NEW CONSTRUCTION INSPECTION & CODE COMPLIANCE
DO I REALLY NEED AN INSPECTION ON MY NEW HOME?
IS THE CONTRACTOR FOLLOWING THE RIGHT PROCEDURES?
AM I GETTING WHAT I’M PAYING FOR?
Absolutely. In fact I would suggest three inspections, the first structural footings prior to pouring to inspect soil & rebar installation, second pre-drywall so that your inspector can really see the framing, electrical, insulation, duct work and plumbing, the third once the house is complete. Code means squat and county inspectors aren’t trained home inspectors and aren’t there to look at the quality of the work only too in-sure it meets their interpretation of the local building codes.
With new construction (and only new construction) you should give the builder your inspectors list and require that everything noted on the report, without question be addressed. This is the only time an inspectors report should be used as a punch-list.
TG Project Management uses infrared equipment to inspect and insure your home or business is in fully compliance with NJ construction Building codes. (Read in our infrared services page on more details)
We hold 5 NJ State building licenses govern by the Department of Community Affairs
1. RCS Level Residential and small commercial Specialist
2. ICS Level Industrial and Commercial Specialists
3. HHS Level Highrise-Hazardous Specialists 4. NJ Construction Sub Code Official 5. NJ Construction Official
All 5 licenses authorize the inspector to review plans for structures and carry out field inspection activities for code compliance, quality assurance and workmanship.
The #1 reason the Realtors® here are suggesting inspection on a new home or any home is it offers them some protection in the event something bad happens and a lawsuit is filed. It is a very self-serving answer to this question. In our states (on the advice of our attorneys) we actually make clients sign a waiver if they choose not to have a home inspected. Having stated the above my specific recommendation involving a home inspection on new construction are this; hire an architect/engineer or former builder to attend ALL city/county inspections from start to finish it never hurts to have another set of informed eyes on the project during the course of construction. The purpose of hiring someone from start to finish is you ensure and extra set of quality controls throughout the project plus they have an understanding of the total construction project and when they make recommendations they are not guessing but they actually know because they were there. Hiring a home inspector at the end of a project is usually just a waste of resources, as your builder should provide a 1-year home warranty.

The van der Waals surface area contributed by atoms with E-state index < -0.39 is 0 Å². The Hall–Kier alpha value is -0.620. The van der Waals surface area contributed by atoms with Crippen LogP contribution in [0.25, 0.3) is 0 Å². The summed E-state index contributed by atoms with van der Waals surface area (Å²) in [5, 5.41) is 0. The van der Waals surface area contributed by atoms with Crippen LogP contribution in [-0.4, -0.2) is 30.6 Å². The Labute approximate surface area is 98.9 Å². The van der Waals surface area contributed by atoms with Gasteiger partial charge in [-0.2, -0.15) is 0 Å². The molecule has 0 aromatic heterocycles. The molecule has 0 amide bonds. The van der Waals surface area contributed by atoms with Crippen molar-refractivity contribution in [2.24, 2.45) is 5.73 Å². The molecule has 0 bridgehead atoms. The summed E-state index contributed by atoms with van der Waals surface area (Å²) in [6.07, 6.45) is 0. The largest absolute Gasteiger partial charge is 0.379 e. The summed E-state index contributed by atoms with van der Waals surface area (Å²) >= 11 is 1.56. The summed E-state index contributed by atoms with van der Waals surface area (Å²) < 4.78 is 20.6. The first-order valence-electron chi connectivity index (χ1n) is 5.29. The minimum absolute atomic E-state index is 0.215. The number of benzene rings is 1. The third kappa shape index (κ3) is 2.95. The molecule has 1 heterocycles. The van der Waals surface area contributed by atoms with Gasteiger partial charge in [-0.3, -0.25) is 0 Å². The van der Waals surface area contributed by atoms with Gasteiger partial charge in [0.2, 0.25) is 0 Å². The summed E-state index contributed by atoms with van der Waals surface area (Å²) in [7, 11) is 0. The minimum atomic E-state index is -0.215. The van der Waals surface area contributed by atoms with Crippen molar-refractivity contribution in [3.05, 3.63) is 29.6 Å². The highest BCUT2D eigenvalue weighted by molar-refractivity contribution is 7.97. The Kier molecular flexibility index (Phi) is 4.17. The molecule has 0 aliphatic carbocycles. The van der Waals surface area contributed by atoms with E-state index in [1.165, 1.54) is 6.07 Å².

Also hiring your own home inspector to conduct a home inspection 3 to 4 days prior to your final walk through inspection with the builder. You will be amazed what your inspector will find.
As a home is being constructed, the local municipality performs inspections. They inspect at various stages, the foundation stage, the rough carpentry stage, the insulation stage, the rough electrical & plumbing stage etc. When the home is complete it is a good idea to have a 3rd party inspector review a checklist to insure the home is up to your standards as well.